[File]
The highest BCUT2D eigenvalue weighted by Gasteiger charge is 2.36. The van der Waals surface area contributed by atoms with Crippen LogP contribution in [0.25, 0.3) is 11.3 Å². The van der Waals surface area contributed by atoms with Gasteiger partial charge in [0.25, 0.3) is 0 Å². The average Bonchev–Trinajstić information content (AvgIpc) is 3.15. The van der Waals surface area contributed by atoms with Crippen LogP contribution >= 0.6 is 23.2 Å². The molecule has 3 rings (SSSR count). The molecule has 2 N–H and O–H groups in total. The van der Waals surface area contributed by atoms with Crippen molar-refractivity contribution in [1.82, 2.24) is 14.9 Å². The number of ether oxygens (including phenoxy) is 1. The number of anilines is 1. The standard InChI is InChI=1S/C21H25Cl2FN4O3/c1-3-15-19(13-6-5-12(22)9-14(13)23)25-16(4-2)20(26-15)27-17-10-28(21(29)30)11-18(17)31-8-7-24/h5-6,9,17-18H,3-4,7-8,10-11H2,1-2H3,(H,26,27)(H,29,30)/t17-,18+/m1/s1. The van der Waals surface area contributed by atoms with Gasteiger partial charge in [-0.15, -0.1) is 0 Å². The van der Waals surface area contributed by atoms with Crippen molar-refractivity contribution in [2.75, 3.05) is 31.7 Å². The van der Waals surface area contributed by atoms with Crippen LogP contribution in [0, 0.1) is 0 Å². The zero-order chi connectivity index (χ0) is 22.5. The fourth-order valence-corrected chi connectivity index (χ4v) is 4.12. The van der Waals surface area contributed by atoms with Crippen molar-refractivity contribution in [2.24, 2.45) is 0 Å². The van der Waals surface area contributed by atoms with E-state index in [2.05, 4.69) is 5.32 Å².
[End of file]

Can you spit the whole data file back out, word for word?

The highest BCUT2D eigenvalue weighted by Gasteiger charge is 2.36. The van der Waals surface area contributed by atoms with Crippen LogP contribution in [0.25, 0.3) is 11.3 Å². The van der Waals surface area contributed by atoms with Gasteiger partial charge in [0.25, 0.3) is 0 Å². The average Bonchev–Trinajstić information content (AvgIpc) is 3.15. The van der Waals surface area contributed by atoms with Crippen LogP contribution >= 0.6 is 23.2 Å². The molecule has 3 rings (SSSR count). The molecule has 2 N–H and O–H groups in total. The van der Waals surface area contributed by atoms with Crippen molar-refractivity contribution in [1.82, 2.24) is 14.9 Å². The number of ether oxygens (including phenoxy) is 1. The number of anilines is 1. The standard InChI is InChI=1S/C21H25Cl2FN4O3/c1-3-15-19(13-6-5-12(22)9-14(13)23)25-16(4-2)20(26-15)27-17-10-28(21(29)30)11-18(17)31-8-7-24/h5-6,9,17-18H,3-4,7-8,10-11H2,1-2H3,(H,26,27)(H,29,30)/t17-,18+/m1/s1. The van der Waals surface area contributed by atoms with Gasteiger partial charge in [-0.15, -0.1) is 0 Å². The van der Waals surface area contributed by atoms with Crippen molar-refractivity contribution in [2.75, 3.05) is 31.7 Å². The van der Waals surface area contributed by atoms with Crippen LogP contribution in [0, 0.1) is 0 Å². The zero-order chi connectivity index (χ0) is 22.5. The fourth-order valence-corrected chi connectivity index (χ4v) is 4.12. The van der Waals surface area contributed by atoms with Crippen molar-refractivity contribution in [2.24, 2.45) is 0 Å². The van der Waals surface area contributed by atoms with E-state index in [2.05, 4.69) is 5.32 Å².